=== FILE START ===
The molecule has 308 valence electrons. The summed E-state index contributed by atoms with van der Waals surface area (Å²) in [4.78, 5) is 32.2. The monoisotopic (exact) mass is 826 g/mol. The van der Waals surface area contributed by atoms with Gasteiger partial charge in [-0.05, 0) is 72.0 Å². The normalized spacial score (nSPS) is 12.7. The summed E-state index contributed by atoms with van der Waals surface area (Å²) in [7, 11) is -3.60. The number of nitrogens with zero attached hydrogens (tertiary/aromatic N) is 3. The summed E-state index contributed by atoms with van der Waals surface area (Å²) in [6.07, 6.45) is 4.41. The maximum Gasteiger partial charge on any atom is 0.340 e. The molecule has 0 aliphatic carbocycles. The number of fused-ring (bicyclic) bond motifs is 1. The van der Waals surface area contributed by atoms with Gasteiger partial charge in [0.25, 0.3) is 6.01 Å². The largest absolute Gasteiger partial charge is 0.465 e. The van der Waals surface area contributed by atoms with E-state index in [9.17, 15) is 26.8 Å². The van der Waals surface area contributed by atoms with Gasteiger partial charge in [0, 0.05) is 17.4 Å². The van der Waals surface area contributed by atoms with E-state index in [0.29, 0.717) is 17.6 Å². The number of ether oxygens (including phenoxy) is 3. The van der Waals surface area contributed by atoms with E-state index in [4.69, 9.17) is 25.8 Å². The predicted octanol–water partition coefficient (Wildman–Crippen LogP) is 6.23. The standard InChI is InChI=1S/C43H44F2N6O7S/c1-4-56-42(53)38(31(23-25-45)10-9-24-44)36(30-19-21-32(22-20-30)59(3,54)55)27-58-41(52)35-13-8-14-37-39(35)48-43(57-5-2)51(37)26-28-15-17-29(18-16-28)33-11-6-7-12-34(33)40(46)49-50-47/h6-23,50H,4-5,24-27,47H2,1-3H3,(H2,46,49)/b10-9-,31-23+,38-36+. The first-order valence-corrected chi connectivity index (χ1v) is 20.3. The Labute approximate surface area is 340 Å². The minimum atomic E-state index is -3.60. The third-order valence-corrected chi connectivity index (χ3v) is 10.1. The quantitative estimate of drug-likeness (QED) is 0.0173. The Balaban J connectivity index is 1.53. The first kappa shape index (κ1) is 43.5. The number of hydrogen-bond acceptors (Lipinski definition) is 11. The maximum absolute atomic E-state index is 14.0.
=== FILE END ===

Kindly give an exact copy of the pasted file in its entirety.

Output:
The molecule has 308 valence electrons. The summed E-state index contributed by atoms with van der Waals surface area (Å²) in [4.78, 5) is 32.2. The monoisotopic (exact) mass is 826 g/mol. The van der Waals surface area contributed by atoms with Gasteiger partial charge in [-0.05, 0) is 72.0 Å². The normalized spacial score (nSPS) is 12.7. The summed E-state index contributed by atoms with van der Waals surface area (Å²) in [7, 11) is -3.60. The number of nitrogens with zero attached hydrogens (tertiary/aromatic N) is 3. The summed E-state index contributed by atoms with van der Waals surface area (Å²) in [6.07, 6.45) is 4.41. The maximum Gasteiger partial charge on any atom is 0.340 e. The molecule has 0 aliphatic carbocycles. The number of fused-ring (bicyclic) bond motifs is 1. The van der Waals surface area contributed by atoms with Gasteiger partial charge in [0.25, 0.3) is 6.01 Å². The largest absolute Gasteiger partial charge is 0.465 e. The van der Waals surface area contributed by atoms with E-state index in [9.17, 15) is 26.8 Å². The van der Waals surface area contributed by atoms with Gasteiger partial charge in [0, 0.05) is 17.4 Å². The van der Waals surface area contributed by atoms with E-state index in [0.29, 0.717) is 17.6 Å². The number of ether oxygens (including phenoxy) is 3. The van der Waals surface area contributed by atoms with E-state index in [4.69, 9.17) is 25.8 Å². The predicted octanol–water partition coefficient (Wildman–Crippen LogP) is 6.23. The standard InChI is InChI=1S/C43H44F2N6O7S/c1-4-56-42(53)38(31(23-25-45)10-9-24-44)36(30-19-21-32(22-20-30)59(3,54)55)27-58-41(52)35-13-8-14-37-39(35)48-43(57-5-2)51(37)26-28-15-17-29(18-16-28)33-11-6-7-12-34(33)40(46)49-50-47/h6-23,50H,4-5,24-27,47H2,1-3H3,(H2,46,49)/b10-9-,31-23+,38-36+. The first-order valence-corrected chi connectivity index (χ1v) is 20.3. The Labute approximate surface area is 340 Å². The minimum atomic E-state index is -3.60. The third-order valence-corrected chi connectivity index (χ3v) is 10.1. The quantitative estimate of drug-likeness (QED) is 0.0173. The Balaban J connectivity index is 1.53. The first kappa shape index (κ1) is 43.5. The number of hydrogen-bond acceptors (Lipinski definition) is 11. The maximum absolute atomic E-state index is 14.0.